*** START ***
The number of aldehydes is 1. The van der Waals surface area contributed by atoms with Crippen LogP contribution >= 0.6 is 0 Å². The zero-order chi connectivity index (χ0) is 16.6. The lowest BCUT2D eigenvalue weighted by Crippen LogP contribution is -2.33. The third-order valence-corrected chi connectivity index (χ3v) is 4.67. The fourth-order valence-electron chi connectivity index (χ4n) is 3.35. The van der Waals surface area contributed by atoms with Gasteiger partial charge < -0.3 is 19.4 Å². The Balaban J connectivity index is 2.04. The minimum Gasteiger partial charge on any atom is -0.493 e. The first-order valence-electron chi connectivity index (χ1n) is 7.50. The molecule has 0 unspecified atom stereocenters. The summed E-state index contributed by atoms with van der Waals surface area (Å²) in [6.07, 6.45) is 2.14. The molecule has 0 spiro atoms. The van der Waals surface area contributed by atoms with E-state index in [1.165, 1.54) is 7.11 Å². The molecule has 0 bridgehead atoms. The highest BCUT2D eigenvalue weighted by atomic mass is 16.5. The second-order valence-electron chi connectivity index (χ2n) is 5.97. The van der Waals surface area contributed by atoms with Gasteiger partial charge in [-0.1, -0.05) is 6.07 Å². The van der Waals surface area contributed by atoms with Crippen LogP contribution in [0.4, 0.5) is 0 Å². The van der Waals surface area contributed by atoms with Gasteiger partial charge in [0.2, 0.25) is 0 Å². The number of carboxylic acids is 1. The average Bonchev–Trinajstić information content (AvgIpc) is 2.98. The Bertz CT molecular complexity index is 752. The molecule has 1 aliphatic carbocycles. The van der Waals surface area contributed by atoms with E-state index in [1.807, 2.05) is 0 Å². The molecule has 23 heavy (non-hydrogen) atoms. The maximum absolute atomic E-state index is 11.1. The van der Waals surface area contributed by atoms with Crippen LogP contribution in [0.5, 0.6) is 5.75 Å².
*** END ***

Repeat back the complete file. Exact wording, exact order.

The number of aldehydes is 1. The van der Waals surface area contributed by atoms with Crippen LogP contribution >= 0.6 is 0 Å². The zero-order chi connectivity index (χ0) is 16.6. The lowest BCUT2D eigenvalue weighted by Crippen LogP contribution is -2.33. The third-order valence-corrected chi connectivity index (χ3v) is 4.67. The fourth-order valence-electron chi connectivity index (χ4n) is 3.35. The van der Waals surface area contributed by atoms with Gasteiger partial charge < -0.3 is 19.4 Å². The Balaban J connectivity index is 2.04. The minimum Gasteiger partial charge on any atom is -0.493 e. The first-order valence-electron chi connectivity index (χ1n) is 7.50. The molecule has 0 unspecified atom stereocenters. The summed E-state index contributed by atoms with van der Waals surface area (Å²) in [6.07, 6.45) is 2.14. The molecule has 0 spiro atoms. The van der Waals surface area contributed by atoms with E-state index in [1.165, 1.54) is 7.11 Å². The molecule has 0 bridgehead atoms. The highest BCUT2D eigenvalue weighted by atomic mass is 16.5. The second-order valence-electron chi connectivity index (χ2n) is 5.97. The van der Waals surface area contributed by atoms with Gasteiger partial charge in [-0.1, -0.05) is 6.07 Å². The van der Waals surface area contributed by atoms with Crippen LogP contribution in [0.4, 0.5) is 0 Å². The van der Waals surface area contributed by atoms with Gasteiger partial charge in [0.2, 0.25) is 0 Å². The number of carboxylic acids is 1. The average Bonchev–Trinajstić information content (AvgIpc) is 2.98. The Bertz CT molecular complexity index is 752. The molecule has 1 aliphatic carbocycles. The van der Waals surface area contributed by atoms with E-state index in [1.807, 2.05) is 0 Å². The molecule has 23 heavy (non-hydrogen) atoms. The maximum absolute atomic E-state index is 11.1. The van der Waals surface area contributed by atoms with Crippen LogP contribution in [0.5, 0.6) is 5.75 Å².